By James Pomfret
BEIJING/HONG KONG (Reuters) - Public opinion towards China in the United States and other advanced economies has turned "precipitously more negative" under President Xi Jinping, according to a global survey by the Pew Research Center.
Xi, 69, is widely expected to win a precedent-breaking third five-year term as leader at a Communist Party congress that begins in Beijing on Oct. 16, securing his status as China's most powerful leader since Mao Zedong.
While China's economic rise and its investments were seen as a positive for some Latin American, Middle Eastern and African countries, economic competition with China was seen as a "serious problem" in advanced economies like Japan, South Korea, the United States and Australia, according to Pew.
The survey, published on Wednesday, found that unfavourable views of China in developed economies had hovered in a relatively narrow band between 2002-2017, before worsening amid concerns including human rights and military power, with some of the sharpest changes between 2019 and 2020, Washington-based Pew said.
The shift in opinion was triggered partly by perceptions of China's handling of COVID-19, which emerged in the Chinese city of Wuhan in late 2019, as well as a trade war with the United States, aggressive foreign policy and a military buildup in the South China Sea.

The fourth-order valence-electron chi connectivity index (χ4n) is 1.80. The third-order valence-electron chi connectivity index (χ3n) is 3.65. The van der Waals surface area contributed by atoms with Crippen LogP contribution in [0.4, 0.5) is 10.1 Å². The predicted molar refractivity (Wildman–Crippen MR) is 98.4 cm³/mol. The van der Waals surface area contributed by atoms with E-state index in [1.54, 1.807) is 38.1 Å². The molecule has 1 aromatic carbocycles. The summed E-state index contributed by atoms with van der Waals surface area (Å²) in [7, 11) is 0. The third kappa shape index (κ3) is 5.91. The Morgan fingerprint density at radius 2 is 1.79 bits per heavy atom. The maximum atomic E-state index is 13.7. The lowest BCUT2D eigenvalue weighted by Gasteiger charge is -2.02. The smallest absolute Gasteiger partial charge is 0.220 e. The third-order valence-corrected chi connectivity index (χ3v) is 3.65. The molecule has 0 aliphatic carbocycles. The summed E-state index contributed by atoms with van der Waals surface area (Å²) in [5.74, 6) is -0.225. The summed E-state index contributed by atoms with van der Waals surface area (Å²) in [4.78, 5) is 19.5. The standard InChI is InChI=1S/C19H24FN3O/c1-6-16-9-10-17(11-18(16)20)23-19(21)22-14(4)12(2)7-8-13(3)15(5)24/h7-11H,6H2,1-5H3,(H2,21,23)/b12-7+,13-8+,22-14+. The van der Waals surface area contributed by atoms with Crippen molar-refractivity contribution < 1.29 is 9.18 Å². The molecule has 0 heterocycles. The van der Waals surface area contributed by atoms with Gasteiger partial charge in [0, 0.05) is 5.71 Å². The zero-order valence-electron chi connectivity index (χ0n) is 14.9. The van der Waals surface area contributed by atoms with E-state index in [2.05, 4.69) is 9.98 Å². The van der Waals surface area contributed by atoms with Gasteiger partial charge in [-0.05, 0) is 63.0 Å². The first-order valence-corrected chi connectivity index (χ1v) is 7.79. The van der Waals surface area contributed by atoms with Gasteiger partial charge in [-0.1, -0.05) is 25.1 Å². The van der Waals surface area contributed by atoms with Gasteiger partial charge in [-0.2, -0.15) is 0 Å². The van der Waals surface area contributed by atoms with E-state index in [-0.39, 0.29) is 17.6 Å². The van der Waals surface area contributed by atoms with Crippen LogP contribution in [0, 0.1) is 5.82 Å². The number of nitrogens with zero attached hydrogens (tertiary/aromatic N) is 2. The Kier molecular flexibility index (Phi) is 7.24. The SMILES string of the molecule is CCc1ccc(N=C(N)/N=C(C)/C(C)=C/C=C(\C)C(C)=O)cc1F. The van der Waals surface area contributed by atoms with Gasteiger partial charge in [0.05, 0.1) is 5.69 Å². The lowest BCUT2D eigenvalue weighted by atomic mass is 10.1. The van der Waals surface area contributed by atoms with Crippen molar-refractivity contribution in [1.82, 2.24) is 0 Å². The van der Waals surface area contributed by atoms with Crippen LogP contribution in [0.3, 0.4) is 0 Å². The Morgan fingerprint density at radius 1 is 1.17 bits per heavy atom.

In the United States, 82% of respondents this year expressed an "unfavourable opinion" of China, up from 79% in 2020.
The percentage of those who said they had "no confidence" in Xi to do the "right thing regarding world affairs" was 87% in South Korea in 2022, up from 29% in 2015. In Britain, the figure increased to 70% in 2022 from 44% in 2014.
"Across advanced economies, there is very little confidence in Xi's handling of world affairs and very negative views of the country, overall," Laura Silver, a lead author of the report, told Reuters.
Some of the consequences of the deterioration included a pivot by countries like Australia, Canada, Japan and South Korea towards increasingly favouring economic ties with the United States relative to China, she said.
While most respondents in North America and Europe said their countries should prioritise human rights in China above economic ties, a majority in Israel, Malaysia, Singapore and South Korea said it was more important to strengthen economic relations with Beijing.
China's foreign ministry rejected Pew's findings when asked about them at a regular news conference on Thursday.
"The poll you mention was conducted among a small number of developed countries and is not representative of the views of the vast number of developing countries that make up nearly 90% of the world's population," foreign ministry spokesman Wang Wenbin told reporters.
"President Xi Jinping is a leader who is well supported by 1.4 billion Chinese people and enjoys high prestige in the international community," Wang added.
(Reporting by James Pomfret; Additional reporting by Martin Quin Pollard; Editing by Tony Munroe, Robert Birsel and Kim Coghill)